In New York City, where guns are functionally outlawed, a child who loved one of her possessions well but not wisely is dead, her family mourning.

This is one of the most senseless and heartbreaking of all the senseless and heartbreaking deaths we have recorded in this space.

A New York teen who dropped her cellphone onto subway tracks was struck and killed by a train when she tried to retrieve it, police say.

Dina Kadribasic, 13, jumped onto the tracks shortly before 4 p.m. Sunday at the 63rd Drive-Rego Park station in Queens, about two blocks away from her home, The New York Daily News reports, citing police.

Queens is heavily Hispanic now, mostly Puerto Ricans who have been in New York for generations, but this used to be a Jewish neighborhood, where you’d see old-timers with numbers on their forearms. Kadribasic is a Balkan name, but that just as easily could be a family that’s been there since before the fall of the Habsburgs, or one that came after the 1990s implosion of Yugoslavia.

Police said Kadribasic was attempting to climb back onto the platform when an R train rolled into the station and was unable to stop in time. Emergency responders rushed her to Elmhurst Hospital Center, where she died, police said.

via Subway hits, kills girl, 13, trying to get her cellphone off tracks.

There was no word on the condition of the phone. As it turns out, there is a way to get your stuff back if you drop it onto the tracks, it’s just not widely known. The New York Daily News notes, in their article on this accident:

MTA officials cautioned riders Sunday night to flag down subway staff if they drop something onto the tracks instead of trying to retrieve it themselves.

They have the equipment and knowledge to retrieve your phone, handbag, or other New York fashion accessory (Glock .40?) safely.

There’s also a better way to survive this situation (on the rails, train entering station) than just struggling futilely to pull yourself up onto a platform, if your upper body strength isn’t adequate to the job. Two, actually.

  1. Cross to the oncoming side, where a train usually isn’t coming at the same time. (This doesn’t solve the problem, exactly; but it buys you time).
  2. When you hear the train coming, run down the tracks away from it. The train will probably stop in the station, so you just have to get clear of the station. There is usually some space after the end of the platform for workers to shelter, as well.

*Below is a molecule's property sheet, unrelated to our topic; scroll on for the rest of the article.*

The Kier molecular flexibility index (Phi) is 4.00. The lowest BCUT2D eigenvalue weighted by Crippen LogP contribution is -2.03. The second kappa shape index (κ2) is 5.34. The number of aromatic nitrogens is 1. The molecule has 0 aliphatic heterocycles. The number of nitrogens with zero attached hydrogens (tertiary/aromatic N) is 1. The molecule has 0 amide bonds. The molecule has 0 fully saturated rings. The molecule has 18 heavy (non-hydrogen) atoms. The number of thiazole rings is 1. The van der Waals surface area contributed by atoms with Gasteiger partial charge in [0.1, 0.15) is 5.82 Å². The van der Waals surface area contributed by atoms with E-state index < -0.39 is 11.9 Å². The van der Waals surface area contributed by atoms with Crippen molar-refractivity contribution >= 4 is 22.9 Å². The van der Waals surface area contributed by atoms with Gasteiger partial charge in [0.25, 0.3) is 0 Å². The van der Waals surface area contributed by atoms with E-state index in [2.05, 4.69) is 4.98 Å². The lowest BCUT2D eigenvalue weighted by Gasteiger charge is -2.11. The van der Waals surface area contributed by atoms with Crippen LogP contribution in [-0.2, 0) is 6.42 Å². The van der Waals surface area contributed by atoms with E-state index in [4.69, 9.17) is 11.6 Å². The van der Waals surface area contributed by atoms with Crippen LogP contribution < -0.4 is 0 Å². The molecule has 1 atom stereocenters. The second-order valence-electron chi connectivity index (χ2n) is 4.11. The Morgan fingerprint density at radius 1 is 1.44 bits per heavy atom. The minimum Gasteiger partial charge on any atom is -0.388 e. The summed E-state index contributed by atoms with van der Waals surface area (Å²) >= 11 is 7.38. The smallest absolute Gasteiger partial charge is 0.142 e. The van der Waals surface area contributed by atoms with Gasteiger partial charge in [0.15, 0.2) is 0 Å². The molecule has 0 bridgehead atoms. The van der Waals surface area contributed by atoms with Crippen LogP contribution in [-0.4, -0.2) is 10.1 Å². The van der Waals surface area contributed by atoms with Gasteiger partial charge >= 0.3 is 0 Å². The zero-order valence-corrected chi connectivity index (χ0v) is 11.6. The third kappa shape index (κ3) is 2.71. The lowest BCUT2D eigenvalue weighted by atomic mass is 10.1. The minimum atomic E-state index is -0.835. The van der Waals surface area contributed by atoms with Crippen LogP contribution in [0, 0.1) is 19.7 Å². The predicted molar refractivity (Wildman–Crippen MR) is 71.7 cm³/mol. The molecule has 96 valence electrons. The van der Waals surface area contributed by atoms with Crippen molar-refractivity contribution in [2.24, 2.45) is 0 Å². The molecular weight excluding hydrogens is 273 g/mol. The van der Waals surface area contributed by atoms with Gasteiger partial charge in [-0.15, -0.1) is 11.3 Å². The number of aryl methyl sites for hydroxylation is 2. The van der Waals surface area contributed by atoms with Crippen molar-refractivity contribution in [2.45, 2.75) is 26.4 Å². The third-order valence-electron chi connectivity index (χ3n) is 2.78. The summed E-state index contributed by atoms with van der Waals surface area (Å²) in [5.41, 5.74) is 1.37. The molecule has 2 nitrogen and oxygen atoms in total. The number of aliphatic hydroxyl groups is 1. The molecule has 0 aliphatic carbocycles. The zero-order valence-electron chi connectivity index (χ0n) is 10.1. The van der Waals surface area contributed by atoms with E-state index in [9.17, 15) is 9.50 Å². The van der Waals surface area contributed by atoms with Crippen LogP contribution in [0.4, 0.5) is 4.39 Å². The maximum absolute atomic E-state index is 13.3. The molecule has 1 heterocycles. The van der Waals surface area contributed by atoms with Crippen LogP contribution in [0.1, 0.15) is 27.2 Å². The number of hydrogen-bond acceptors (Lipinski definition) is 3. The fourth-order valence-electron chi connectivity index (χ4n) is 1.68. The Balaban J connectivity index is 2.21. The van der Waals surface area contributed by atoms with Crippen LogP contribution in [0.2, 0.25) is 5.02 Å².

These are counterintuitive solutions for most people and only work if you’ve thought about them in advance. Most people who have come down into trouble can only think about going back up out of trouble.

Bear these in mind, lest you ever repeat the unfortunate Ms Kadribasic’s sad accident.

This entry was posted in When Guns Are Outlawed… on by Hognose.

About Hognose

Former Special Forces 11B2S, later 18B, weapons man. (Also served in intelligence and operations jobs in SF).

10 thoughts on “When Guns are Outlawed, Only Outlaws will have iPhones

John M.

And don’t touch the third rail while you escape and evade the oncoming subway.

-John M.


So,say I drop a “performance readiness bar” on the subway tracks they can get it back for me?


There are often spaces beneath the platform, too, where it overhangs. Lay down and roll under, parallel to the tracks. They are low and you’ll get filthy. Grime is better than arterial blood and brain matter stains, especially your own.


How far is it from the belly of the train to the ties between the rails? Could someone lay flat on the ties and ballast, parallel with the rails, and be safe?

Hognose Post author

You can’t be sure nothing is hanging down, especially from a city subway train in the USA (they are half-ass maintained by city workers).


Your advice at the end reminds me of a discussion in Red Storm Rising. After hiding in a gorge with a waterfall, Lieutenant Edwards doesn’t want to climb back up to use his radio; Sergeant Smith points out he could walk down the gorge instead to get the angle he needs. They compare Air Force thinking in vertical terms and Army thinking in horizontal terms, which I always remember when I am faced with the choice of going up or out (or around). It reminds me to consider all directions and not just the one I am predisposed to.


I am predisposed to think in slant ranges. But I love trigonometry…

Steve M.

If your inclined to do something stupid in retrieval of an item then you should keep the item secure so as to ensure that retrieval is not necessary. That is just a takeaway from fishing and kayaking. Good/essential equipment always gets a tether.

Hognose said “… if you’ve thought about them in advance.”

Hognose Post author

True story: I dropped my first Nikon Action Touch (a small waterproof 35mm) from a helicopter over Mott Lake compound and reached for it, only to be hauled back aboard by a teammate. It was about 100′ straight down, and I wouldn’t have caught up with the falling camera alive. After completing the mission, the air crew took us back to what we reckoned was the same field, but we couldn’t find the camera and we only had a half hour to look (their bosses get grumpy if they don’t bring the helicopters back).


There are kids who are raised by their parents, and there are kids who are simply fed.

No points for guessing which methodology was in play here.

But the good news from NYFC is that she’ll be eligible to begin voting in every general election and Democrat primary until forever, starting in 2022.